How brands target America's melting pot
How brands target America's melting pot

With a growing number of seniors, Millennials, veterans and Latin Americans to appeal to, franchises are casting a wide net in different ways.

According to the Pew Research Center, the U.S. Hispanic population now stands at more than 54.1 million, making them the nation’s second-largest racial or ethnic group at 17 percent of the U.S. population.

The Census Bureau projects the Millennial population will be 75.3 million and is projected to surpass the outsized Baby Boomer demographic – the nation’s largest living generation.

There are almost 23 million veterans in the United States, and many brands offer deep discounts year-round to active and retired military members.

With such large demographics in segmented categories, brands that want to succeed on a national scale need to appeal to a wide audience.

Denny’s, the Spartanburg, South Carolina-based brand known for keeping the “open” sign lit around the clock while serving breakfast, lunch, dinner and dessert at any time of the day has taken on the moniker of “America’s Diner” since 2011.

Denny’s has succeeded in appealing to a wide range of demographics in the melting pot that is the U.S. In addition to extended hours, the 1,700-location brand serves a wide array of patrons through an expanded menu, senior discounts, ethnically focused marketing materials and in-depth programs focused on researching trends among patrons.

By supporting such relationships with different customers like seniors, Millennials and Hispanics, Denny’s continues to grow.

“We have programs in place against each of our demographic segments, but we always remember guests cannot be defined by demographics alone — you have to truly dig deep and understand their motivations to visit. That's where the magic is, and business results will follow,” said John Dillon, CMO of Denny’s, in a previous interview with 1851.

JAN-PRO, a subsidiary of Premium Franchise Brands, is targeting Hispanics for its current growth and development. The commercial cleaning franchise, based out of Alpharetta, Ga., has made it easy for Hispanic entrepreneurs to delve into business ownership with a website, marketing materials and brand deliverables written in Spanish, as well as Spanish-speaking corporate employees.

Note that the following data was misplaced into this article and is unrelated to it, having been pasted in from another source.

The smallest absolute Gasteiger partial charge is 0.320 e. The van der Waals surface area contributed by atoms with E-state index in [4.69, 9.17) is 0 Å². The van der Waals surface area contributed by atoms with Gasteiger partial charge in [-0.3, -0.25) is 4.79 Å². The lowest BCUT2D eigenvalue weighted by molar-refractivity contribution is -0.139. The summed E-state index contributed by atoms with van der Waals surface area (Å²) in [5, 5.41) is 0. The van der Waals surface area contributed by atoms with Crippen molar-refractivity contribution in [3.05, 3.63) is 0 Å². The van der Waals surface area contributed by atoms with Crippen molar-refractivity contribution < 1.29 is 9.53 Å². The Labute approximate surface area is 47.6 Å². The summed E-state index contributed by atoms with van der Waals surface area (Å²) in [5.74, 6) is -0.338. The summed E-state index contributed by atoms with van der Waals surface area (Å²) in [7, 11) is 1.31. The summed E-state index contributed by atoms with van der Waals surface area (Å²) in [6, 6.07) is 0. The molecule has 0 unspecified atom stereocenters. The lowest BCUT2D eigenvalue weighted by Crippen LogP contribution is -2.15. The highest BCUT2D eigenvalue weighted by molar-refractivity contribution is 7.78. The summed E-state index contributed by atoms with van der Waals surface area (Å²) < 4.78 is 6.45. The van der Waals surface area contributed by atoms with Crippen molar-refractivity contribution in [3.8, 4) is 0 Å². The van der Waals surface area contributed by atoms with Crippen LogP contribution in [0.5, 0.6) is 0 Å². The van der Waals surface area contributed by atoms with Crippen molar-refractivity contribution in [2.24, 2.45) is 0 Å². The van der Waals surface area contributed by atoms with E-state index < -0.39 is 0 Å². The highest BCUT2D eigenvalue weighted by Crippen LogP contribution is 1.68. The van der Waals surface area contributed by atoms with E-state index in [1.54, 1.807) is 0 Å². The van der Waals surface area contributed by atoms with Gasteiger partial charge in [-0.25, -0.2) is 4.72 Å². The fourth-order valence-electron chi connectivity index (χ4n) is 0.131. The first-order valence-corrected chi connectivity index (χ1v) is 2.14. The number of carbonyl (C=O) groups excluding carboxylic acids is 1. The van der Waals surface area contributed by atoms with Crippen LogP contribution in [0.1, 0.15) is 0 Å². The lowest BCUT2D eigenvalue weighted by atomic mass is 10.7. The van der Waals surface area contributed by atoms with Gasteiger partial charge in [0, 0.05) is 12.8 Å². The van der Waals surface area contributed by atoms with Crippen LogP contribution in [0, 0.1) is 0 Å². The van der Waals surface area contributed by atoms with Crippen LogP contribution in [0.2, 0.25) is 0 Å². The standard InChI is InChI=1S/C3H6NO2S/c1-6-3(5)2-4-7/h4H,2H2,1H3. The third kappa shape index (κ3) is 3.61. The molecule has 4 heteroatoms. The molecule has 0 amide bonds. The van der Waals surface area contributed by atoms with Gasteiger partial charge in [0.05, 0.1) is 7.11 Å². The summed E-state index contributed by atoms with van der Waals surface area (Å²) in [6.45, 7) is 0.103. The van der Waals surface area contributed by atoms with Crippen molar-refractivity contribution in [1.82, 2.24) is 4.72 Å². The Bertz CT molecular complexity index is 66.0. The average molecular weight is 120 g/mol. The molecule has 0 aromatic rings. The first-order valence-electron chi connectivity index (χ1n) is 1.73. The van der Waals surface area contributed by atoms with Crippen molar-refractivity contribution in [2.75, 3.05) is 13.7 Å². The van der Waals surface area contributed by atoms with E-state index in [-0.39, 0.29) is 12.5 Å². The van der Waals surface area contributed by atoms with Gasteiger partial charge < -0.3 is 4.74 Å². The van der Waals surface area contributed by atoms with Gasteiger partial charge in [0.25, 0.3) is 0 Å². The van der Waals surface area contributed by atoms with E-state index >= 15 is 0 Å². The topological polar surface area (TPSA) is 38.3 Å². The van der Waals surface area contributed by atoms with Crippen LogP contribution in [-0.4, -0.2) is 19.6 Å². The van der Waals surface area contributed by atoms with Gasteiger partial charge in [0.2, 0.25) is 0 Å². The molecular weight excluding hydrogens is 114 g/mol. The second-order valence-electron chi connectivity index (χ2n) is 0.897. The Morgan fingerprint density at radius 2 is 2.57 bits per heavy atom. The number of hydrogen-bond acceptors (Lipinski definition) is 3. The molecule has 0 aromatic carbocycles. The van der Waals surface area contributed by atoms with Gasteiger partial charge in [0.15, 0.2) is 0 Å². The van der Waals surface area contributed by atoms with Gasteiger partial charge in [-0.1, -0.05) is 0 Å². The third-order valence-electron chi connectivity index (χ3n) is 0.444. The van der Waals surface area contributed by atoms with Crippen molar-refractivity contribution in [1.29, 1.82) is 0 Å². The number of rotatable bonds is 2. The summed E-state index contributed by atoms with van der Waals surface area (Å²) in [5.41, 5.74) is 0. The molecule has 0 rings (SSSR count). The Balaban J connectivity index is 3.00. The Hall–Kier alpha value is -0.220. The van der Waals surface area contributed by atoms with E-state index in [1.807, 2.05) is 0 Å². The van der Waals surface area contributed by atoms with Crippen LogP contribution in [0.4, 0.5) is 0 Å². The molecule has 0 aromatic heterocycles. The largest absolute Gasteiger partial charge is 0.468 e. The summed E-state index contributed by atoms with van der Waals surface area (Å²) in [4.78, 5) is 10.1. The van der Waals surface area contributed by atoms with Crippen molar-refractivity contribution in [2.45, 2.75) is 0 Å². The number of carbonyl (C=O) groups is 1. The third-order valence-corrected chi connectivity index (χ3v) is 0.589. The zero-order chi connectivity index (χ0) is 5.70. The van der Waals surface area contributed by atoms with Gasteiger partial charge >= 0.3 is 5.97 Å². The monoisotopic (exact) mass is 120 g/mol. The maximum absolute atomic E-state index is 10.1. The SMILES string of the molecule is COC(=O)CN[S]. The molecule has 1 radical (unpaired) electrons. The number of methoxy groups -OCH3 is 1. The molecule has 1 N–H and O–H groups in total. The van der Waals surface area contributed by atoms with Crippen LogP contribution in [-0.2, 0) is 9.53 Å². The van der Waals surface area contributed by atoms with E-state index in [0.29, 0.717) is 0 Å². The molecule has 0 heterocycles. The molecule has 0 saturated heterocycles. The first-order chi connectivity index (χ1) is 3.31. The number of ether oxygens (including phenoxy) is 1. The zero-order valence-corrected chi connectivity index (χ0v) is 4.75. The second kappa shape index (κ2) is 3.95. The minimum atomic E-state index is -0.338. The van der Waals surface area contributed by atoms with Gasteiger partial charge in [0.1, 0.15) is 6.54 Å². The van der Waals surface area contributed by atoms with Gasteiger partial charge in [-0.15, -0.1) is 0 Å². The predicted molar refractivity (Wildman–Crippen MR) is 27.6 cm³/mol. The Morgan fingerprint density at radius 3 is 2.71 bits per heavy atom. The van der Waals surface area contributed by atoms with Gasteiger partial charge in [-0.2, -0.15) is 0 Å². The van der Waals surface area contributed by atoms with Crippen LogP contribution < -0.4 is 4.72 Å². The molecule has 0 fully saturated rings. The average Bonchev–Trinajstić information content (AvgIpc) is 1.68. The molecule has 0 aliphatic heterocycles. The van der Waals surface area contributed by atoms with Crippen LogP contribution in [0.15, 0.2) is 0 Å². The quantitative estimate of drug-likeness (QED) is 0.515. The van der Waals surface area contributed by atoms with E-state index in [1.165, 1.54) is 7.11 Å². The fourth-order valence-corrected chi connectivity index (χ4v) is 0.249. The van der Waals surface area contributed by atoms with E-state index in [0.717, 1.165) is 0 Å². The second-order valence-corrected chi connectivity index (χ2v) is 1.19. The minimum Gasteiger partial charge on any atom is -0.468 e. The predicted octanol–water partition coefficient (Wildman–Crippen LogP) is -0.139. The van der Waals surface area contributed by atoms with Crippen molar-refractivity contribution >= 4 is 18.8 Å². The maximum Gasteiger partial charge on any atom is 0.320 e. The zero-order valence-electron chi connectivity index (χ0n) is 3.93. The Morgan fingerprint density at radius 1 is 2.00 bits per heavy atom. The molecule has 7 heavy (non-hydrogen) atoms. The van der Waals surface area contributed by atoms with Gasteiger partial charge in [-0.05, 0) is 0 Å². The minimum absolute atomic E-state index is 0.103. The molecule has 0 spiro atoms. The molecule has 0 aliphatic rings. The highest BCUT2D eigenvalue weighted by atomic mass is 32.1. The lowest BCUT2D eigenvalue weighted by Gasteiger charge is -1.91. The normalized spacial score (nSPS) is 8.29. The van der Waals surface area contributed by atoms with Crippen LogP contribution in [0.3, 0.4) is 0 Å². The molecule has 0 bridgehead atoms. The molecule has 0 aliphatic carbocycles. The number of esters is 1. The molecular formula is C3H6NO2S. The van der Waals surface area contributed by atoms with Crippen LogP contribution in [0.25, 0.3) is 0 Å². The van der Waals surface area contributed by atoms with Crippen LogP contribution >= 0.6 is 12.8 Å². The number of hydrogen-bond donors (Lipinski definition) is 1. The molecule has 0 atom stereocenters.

Veterans comprise a large demographic in the U.S., and this hasn’t gone unnoticed by brands. From big corporate companies to small franchises, brands have made it a point to honor former and active military members with year-round deals.

Apple’s Federal Government and Military Purchase program is available to military personnel and their families, along with employees of the national government.

United Airlines provides the Veterans Advantage, which gives veterans and their families up to a 5 percent discount on tickets.

And many franchises are part of the International Franchise Association’s VetFran program, which offers initiatives to returning military members looking to access franchise opportunities. A full list of brands is available here.

Brands like New York-based GYMGUYZ join the program to offer returning military members access to franchise opportunities with steep discounts on franchise fees and further growth opportunities.

“Through our partnership with VetFran, we hope to recruit candidates with diverse backgrounds and contribute to the growing American franchise community that reflects all types of individuals,” said Josh York, president of GYMGUYZ.

With a large and segmented population, the brightest brands are doing their part to appeal to all types of demographics. 

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